How to learn a second language

How to learn a second language

For many of us, our only experience of learning languages was in school and may not have yielded the best results. 

Regardless of where in the world you're going to be teaching, there are a variety of ways in which you can study a second language.

Private or group classes

Attending classes in person is one of the best ways to learn a language. With a good teacher who can correct your mistakes and a regular class that requires commitment, you are likely to make good progress. 

Big cities are sure to have classes you can attend, and group sessions will be cheaper than one-to-one classes.

Free language lessons

If you're lucky, you can find free language classes run by volunteer teachers to help foreigners integrate into their community.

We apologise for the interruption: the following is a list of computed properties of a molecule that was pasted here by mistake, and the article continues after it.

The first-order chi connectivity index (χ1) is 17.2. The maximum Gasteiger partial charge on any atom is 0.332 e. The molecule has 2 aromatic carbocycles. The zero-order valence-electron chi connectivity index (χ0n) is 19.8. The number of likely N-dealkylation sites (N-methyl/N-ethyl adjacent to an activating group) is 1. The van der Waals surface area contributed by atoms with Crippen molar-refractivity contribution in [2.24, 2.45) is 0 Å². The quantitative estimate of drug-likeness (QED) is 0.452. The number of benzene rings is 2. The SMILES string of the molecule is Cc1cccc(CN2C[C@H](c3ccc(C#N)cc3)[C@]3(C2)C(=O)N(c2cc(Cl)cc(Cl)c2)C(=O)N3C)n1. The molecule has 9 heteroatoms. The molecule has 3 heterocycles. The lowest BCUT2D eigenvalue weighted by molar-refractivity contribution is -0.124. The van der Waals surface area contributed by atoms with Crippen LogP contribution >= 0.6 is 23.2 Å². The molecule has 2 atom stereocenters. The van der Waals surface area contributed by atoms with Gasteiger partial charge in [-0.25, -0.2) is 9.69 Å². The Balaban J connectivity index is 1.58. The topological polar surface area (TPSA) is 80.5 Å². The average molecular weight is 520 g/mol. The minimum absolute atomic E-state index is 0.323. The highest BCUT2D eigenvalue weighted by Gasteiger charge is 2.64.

While their teaching ability and materials might not be the best, free classes will at least give you somewhere to practice your knowledge, making it a great choice to combine along with some more professional classes.

Online classes

If you live somewhere small without classes available, you can probably find a language teacher online, either via a platform or as a freelancer. Prices vary, but remember that you often get what you pay for and should be wary of non-native or low-cost teachers.

Apps and free online materials